Bashar won’t talk much about the war, saying simply that it’s “a human tragedy.”
But Nour filled in some of the details. She explained that although Damascus remained relatively safe compared to the rest of the country, the violence was never far away. Friends and neighbors, many of them young men, disappeared. Some came back in body bags. Others were never heard from again. Although the death toll from the war is disputed, the United Nations has set it at over 250,000, with other groups estimating higher numbers.
Living in Damascus, Nour walked 90 minutes to her classes at the university. She felt it was safer to walk than to drive through checkpoints, but knew she could be hit by mortar fire on the way. Bashar worried about Nour from the time she left for school until she came home. Not that home was safe either. Nour remembers waking up to gunshots outside and children laughing downstairs, a juxtaposition she got used to.
Bashar started to put plans in place to get his family out, not an easy task considering the millions of Syrians looking for a safer place to live.
“Basically, 80 percent of the people we know are refugees in Europe right now,” Bashar’s 19-year-old son Yazan said.
The countries surrounding Syria, such as Jordan and Turkey, are completely overwhelmed by the number of refugees coming in.
“It would be unimaginable for us (in the United States) to handle the proportions of a population of the almost 2 million people who are now in Turkey,” said Westy Egmont, a professor at Boston College and an expert on refugee resettlement.
So the family began to look for other ways out. His brother Ayman lives in Portland, so they began to put plans into place to open a branch of his chocolate factory there. Nour applied to the University of Texas at Austin and was accepted on her fourth try.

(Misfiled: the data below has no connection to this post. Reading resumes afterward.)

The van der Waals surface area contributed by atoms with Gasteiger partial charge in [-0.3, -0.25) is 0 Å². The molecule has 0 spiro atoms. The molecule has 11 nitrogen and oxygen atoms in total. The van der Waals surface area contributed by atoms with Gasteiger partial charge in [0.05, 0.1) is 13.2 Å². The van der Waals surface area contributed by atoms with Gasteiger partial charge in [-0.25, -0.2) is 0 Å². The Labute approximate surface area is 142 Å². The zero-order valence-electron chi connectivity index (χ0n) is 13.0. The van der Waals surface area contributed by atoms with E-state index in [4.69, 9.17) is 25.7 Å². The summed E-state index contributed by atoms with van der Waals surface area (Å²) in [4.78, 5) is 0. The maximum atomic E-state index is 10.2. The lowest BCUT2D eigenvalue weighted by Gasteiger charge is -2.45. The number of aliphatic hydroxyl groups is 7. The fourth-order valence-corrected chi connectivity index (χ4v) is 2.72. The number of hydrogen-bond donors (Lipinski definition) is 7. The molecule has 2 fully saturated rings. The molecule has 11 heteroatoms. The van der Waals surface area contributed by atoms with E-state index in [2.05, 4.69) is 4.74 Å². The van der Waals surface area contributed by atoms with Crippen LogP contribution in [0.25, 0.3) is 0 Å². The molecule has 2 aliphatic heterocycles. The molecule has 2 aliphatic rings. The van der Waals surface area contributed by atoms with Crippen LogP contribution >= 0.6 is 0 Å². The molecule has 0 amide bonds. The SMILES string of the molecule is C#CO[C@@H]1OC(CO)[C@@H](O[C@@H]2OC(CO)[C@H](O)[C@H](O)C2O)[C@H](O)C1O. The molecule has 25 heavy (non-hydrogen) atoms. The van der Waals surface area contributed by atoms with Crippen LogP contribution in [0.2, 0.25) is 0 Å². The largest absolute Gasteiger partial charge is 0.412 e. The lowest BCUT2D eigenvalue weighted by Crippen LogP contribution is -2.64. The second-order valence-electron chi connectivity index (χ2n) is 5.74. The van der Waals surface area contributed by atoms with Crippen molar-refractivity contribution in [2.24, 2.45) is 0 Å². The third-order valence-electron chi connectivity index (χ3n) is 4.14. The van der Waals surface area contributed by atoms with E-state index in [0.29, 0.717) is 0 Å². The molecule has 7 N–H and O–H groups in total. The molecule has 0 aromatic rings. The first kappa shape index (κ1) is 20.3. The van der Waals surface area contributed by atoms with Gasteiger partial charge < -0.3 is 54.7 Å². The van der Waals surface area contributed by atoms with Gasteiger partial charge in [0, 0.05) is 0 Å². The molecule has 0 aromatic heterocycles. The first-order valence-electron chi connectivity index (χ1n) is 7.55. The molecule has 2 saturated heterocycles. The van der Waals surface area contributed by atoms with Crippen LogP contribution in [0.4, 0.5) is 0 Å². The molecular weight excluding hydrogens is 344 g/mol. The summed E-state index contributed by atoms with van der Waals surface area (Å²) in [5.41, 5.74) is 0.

Bashar has had to work frantically to get the factory running before his visa expires at the end of April. The entire Ghraowi family has scrambled to secure equipment, file paperwork and market the business. Bashar said doing this work in English instead of his native Arabic often makes him feel like a child.
“He owned his own business for a long, long time,” his sister-in-law Sohair said. “So he was the boss. Here, he has to wait for us, for the city, for the county.”
Although the Ghraowis say that most Texans have given them a warm welcome, there has been controversy over whether Syrians should be allowed to resettle in Texas. Gov. Greg Abbott said last November that accepting refugees was “irresponsible.” Still, local organizations have fought to settle a few Syrian refugees around the state. Bashar shrugged off the controversy.
“It’s the story everywhere,” he said, referring to protests against accepting Syrian refugees around the world.
Bashar has more pressing things on his mind. Their new branch in Portland is tucked away in a warehouse basement on the outskirts of town. His machines are in operation, and he has produced his first batch of perfectly shaped milk chocolate seashells. In his new office, a glossy picture of his father, Tyseer, who died in 2011, rests on the bookshelf behind him — testament to the man who taught Bashar the craft that may be his family’s best chance of surviving the war in Syria.
“I know (Bashar) gets frustrated,” Sohair said. “But once he gets involved in his work he’s going to forget about it because he’ll understand … (that) chocolate … is a common language everyone can understand.”